or an alien authorized to work in the United States. The employee then
must present to his or her employer a document or combination of
documents designated by statute and regulation as acceptable for
establishing identity and employment authorization. The employer must
examine the document, record the document information on Form I-9, and
attest that the document reasonably appears both to be genuine and to
relate to the individual presenting it.
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    \1\ Title 8 CFR 274a.2(a)(1) provides that ``[f]or purposes of
complying with section 274A(b) of the [INA] and this section, all
references to recruiters and referrers for a fee are limited to a
person or entity who is either an agricultural association,
agricultural employer, or farm labor contractor (as defined in
section 3 of the Migrant and Seasonal Agricultural Worker Protection
Act, Pub. L. 97-470).''
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    The Form I-9 has three categories of documents that employers may
accept, alone or in combination, for employment authorization
verification:
    (1) List A--documents that establish both identity and employment
authorization (e.g., U.S. passport; Form I-551, ``Permanent Resident
Card;'' or Form I-766, ``Employment Authorization Document'');
    (2) List B--documents that establish only identity (e.g., State-
issued driver's license or identification card); and
    (3) List C--documents that establish only employment authorization
(e.g., State-issued birth certificate or an unrestricted Social
Security Account Number card).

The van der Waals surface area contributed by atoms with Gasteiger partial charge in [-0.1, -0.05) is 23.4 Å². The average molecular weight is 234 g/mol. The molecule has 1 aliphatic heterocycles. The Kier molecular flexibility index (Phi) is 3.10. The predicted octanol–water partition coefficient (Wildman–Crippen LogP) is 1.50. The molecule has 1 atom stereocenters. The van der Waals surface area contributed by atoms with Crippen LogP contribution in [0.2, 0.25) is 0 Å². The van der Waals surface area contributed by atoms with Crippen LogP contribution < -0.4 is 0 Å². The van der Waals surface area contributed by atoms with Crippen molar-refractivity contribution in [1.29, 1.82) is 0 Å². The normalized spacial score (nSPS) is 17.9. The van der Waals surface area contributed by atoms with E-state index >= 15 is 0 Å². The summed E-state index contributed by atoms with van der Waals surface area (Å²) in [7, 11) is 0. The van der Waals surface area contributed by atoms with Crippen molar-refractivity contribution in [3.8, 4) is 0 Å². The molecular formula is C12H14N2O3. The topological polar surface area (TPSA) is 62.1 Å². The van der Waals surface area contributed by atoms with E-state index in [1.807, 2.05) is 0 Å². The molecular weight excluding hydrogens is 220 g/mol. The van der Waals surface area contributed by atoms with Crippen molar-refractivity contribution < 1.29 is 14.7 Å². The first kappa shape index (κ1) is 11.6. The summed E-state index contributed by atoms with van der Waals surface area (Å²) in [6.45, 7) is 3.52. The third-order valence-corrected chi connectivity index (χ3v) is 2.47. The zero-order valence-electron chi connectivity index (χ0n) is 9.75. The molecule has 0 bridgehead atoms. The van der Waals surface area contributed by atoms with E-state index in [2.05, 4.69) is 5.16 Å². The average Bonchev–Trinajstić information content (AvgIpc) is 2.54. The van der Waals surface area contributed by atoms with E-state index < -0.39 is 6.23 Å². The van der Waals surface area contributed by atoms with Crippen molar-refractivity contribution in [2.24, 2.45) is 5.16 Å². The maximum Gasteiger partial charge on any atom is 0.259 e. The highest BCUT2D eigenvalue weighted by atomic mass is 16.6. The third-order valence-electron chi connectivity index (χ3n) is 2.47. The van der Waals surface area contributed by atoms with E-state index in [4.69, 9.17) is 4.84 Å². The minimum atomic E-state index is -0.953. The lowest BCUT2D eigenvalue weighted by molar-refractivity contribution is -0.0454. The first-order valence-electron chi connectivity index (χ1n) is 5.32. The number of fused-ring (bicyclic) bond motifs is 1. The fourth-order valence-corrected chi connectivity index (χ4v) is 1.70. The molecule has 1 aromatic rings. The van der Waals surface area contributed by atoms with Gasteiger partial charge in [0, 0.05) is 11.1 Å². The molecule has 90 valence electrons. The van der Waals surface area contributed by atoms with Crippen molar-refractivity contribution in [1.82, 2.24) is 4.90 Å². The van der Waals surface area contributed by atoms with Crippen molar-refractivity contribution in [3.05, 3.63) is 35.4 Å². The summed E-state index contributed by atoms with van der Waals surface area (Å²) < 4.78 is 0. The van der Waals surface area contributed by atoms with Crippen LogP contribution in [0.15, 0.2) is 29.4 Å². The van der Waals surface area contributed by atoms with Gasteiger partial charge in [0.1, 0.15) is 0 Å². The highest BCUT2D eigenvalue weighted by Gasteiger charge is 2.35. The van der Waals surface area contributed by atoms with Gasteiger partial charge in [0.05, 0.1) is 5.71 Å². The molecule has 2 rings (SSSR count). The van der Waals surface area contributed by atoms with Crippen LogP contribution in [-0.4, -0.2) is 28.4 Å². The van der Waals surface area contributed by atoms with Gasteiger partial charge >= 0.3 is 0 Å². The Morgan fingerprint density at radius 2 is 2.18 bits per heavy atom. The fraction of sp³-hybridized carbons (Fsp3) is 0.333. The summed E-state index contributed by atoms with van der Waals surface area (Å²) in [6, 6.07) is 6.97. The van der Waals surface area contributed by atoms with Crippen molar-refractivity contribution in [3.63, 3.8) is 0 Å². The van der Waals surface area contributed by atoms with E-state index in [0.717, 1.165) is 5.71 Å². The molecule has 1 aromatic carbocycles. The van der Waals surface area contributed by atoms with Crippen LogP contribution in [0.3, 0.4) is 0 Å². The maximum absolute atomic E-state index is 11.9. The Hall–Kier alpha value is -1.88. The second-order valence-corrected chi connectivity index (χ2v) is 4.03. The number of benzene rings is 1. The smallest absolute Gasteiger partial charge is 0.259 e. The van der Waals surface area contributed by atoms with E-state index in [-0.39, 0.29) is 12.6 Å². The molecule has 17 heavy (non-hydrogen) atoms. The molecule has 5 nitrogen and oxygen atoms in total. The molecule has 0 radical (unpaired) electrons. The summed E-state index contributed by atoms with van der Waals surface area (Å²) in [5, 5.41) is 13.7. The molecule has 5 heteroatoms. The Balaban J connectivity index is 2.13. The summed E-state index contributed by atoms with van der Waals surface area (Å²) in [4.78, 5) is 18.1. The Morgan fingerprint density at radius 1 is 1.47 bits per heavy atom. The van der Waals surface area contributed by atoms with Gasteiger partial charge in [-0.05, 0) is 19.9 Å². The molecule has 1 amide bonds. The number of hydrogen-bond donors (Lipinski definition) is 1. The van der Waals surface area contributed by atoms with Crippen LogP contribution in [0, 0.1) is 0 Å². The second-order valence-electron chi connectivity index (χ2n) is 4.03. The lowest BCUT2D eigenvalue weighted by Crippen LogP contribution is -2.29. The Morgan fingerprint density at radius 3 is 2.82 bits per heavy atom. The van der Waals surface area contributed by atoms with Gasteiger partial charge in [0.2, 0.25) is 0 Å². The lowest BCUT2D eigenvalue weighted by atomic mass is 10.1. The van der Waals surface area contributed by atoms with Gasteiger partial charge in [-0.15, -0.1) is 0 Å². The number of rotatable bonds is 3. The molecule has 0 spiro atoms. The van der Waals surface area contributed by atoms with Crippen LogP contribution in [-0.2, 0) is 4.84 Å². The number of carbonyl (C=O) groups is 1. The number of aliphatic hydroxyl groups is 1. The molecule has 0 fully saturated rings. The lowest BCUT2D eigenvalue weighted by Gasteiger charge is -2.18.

See INA section 274A(b)(1)(B), (C) and (D), 8 U.S.C. 1324a(b)(1)(B),
(C), and (D); 8 CFR 274a.2(b)(1)(v)(A), (B) and (C). An individual must
present to his or her employer either one document from List A or one
document each from List B and List C. The employer may not specify a
document or combination of documents that the employee must present.
See INA section 274B(a)(6), 8 U.S.C. 1324b(a)(6); 8 CFR 274a.1(l)(2).
    If the employee cannot present an acceptable document from one of
the three lists, he or she may present an acceptable substitute
document, referred to as a ``receipt.'' See 8 CFR 274a.2(b)(1)(vi)
(commonly referred to as ``the receipt rule''). The receipt satisfies
the document presentation requirement for a short period of time, at
the end of which the employee must present the actual document or other
documents specified in the regulations as acceptable to present. An
employer may accept a receipt, however, only under specific
circumstances prescribed under 8 CFR 274a.2(b)(1)(vi). For example, if
a document acceptable under Lists A, B, or C is stolen or lost, the new
hire may provide a receipt for the application for the replacement
document, in lieu of the actual document, as long as he or she provides
the replacement document within 90 days of hire. If the individual
employee is an alien whose employment authorization or employment
authorization documentation expires, the employer must reverify the
employee's continued employment authorization by the expiration date by